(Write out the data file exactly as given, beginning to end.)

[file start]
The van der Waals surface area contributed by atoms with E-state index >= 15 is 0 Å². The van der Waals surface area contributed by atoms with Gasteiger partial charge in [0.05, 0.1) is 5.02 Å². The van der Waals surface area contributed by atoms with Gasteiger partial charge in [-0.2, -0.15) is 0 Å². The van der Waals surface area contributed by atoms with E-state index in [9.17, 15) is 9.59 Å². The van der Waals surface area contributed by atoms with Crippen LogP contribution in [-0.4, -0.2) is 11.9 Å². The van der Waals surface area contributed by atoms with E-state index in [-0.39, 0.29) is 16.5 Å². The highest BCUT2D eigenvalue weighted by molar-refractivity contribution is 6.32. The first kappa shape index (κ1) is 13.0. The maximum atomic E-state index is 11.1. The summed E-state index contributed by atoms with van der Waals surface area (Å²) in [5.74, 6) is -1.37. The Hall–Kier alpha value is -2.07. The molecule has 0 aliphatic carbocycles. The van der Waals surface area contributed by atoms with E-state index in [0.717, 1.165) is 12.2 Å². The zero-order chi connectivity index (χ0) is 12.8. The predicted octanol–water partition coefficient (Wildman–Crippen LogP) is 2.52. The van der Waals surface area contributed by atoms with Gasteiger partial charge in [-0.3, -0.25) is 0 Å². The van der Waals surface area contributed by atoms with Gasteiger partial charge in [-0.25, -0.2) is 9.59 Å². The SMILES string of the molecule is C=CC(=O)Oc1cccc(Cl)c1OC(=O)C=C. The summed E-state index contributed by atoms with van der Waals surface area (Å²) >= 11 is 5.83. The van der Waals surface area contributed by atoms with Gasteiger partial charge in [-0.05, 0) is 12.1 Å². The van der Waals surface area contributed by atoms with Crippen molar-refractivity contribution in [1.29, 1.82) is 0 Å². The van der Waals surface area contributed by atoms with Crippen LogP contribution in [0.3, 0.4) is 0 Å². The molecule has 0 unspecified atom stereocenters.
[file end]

The van der Waals surface area contributed by atoms with E-state index >= 15 is 0 Å². The van der Waals surface area contributed by atoms with Gasteiger partial charge in [0.05, 0.1) is 5.02 Å². The van der Waals surface area contributed by atoms with Gasteiger partial charge in [-0.2, -0.15) is 0 Å². The van der Waals surface area contributed by atoms with E-state index in [9.17, 15) is 9.59 Å². The van der Waals surface area contributed by atoms with Crippen LogP contribution in [-0.4, -0.2) is 11.9 Å². The van der Waals surface area contributed by atoms with E-state index in [-0.39, 0.29) is 16.5 Å². The highest BCUT2D eigenvalue weighted by molar-refractivity contribution is 6.32. The first kappa shape index (κ1) is 13.0. The maximum atomic E-state index is 11.1. The summed E-state index contributed by atoms with van der Waals surface area (Å²) in [5.74, 6) is -1.37. The Hall–Kier alpha value is -2.07. The molecule has 0 aliphatic carbocycles. The van der Waals surface area contributed by atoms with E-state index in [0.717, 1.165) is 12.2 Å². The zero-order chi connectivity index (χ0) is 12.8. The predicted octanol–water partition coefficient (Wildman–Crippen LogP) is 2.52. The van der Waals surface area contributed by atoms with Gasteiger partial charge in [-0.3, -0.25) is 0 Å². The van der Waals surface area contributed by atoms with Gasteiger partial charge in [-0.25, -0.2) is 9.59 Å². The SMILES string of the molecule is C=CC(=O)Oc1cccc(Cl)c1OC(=O)C=C. The summed E-state index contributed by atoms with van der Waals surface area (Å²) >= 11 is 5.83. The van der Waals surface area contributed by atoms with Gasteiger partial charge in [-0.05, 0) is 12.1 Å². The van der Waals surface area contributed by atoms with Crippen molar-refractivity contribution in [1.29, 1.82) is 0 Å². The van der Waals surface area contributed by atoms with Crippen LogP contribution in [0.3, 0.4) is 0 Å². The molecule has 0 unspecified atom stereocenters.